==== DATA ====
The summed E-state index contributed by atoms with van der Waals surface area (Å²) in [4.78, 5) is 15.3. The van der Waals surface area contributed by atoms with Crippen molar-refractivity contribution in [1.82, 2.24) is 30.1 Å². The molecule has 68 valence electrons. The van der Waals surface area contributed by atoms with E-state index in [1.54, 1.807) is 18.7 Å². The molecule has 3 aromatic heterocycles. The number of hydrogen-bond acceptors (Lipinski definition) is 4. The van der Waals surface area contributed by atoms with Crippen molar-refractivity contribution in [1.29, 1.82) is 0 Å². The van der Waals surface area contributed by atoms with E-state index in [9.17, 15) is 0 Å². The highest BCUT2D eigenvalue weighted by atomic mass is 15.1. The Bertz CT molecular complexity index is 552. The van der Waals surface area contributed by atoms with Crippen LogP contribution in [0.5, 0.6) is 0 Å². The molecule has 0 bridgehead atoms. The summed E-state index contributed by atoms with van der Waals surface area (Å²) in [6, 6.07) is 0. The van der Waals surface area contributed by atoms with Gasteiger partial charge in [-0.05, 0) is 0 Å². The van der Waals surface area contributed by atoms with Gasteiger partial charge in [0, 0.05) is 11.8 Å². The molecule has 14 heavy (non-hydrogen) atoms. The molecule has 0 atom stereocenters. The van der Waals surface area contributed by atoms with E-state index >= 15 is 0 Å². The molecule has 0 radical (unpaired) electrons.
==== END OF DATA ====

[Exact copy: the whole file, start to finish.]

The summed E-state index contributed by atoms with van der Waals surface area (Å²) in [4.78, 5) is 15.3. The van der Waals surface area contributed by atoms with Crippen molar-refractivity contribution in [1.82, 2.24) is 30.1 Å². The molecule has 68 valence electrons. The van der Waals surface area contributed by atoms with E-state index in [1.54, 1.807) is 18.7 Å². The molecule has 3 aromatic heterocycles. The number of hydrogen-bond acceptors (Lipinski definition) is 4. The van der Waals surface area contributed by atoms with Crippen molar-refractivity contribution in [1.29, 1.82) is 0 Å². The van der Waals surface area contributed by atoms with E-state index in [9.17, 15) is 0 Å². The highest BCUT2D eigenvalue weighted by atomic mass is 15.1. The Bertz CT molecular complexity index is 552. The van der Waals surface area contributed by atoms with Crippen LogP contribution in [0.5, 0.6) is 0 Å². The molecule has 0 bridgehead atoms. The summed E-state index contributed by atoms with van der Waals surface area (Å²) in [6, 6.07) is 0. The van der Waals surface area contributed by atoms with Gasteiger partial charge in [-0.05, 0) is 0 Å². The van der Waals surface area contributed by atoms with Gasteiger partial charge in [0, 0.05) is 11.8 Å². The molecule has 14 heavy (non-hydrogen) atoms. The molecule has 0 atom stereocenters. The van der Waals surface area contributed by atoms with E-state index >= 15 is 0 Å². The molecule has 0 radical (unpaired) electrons.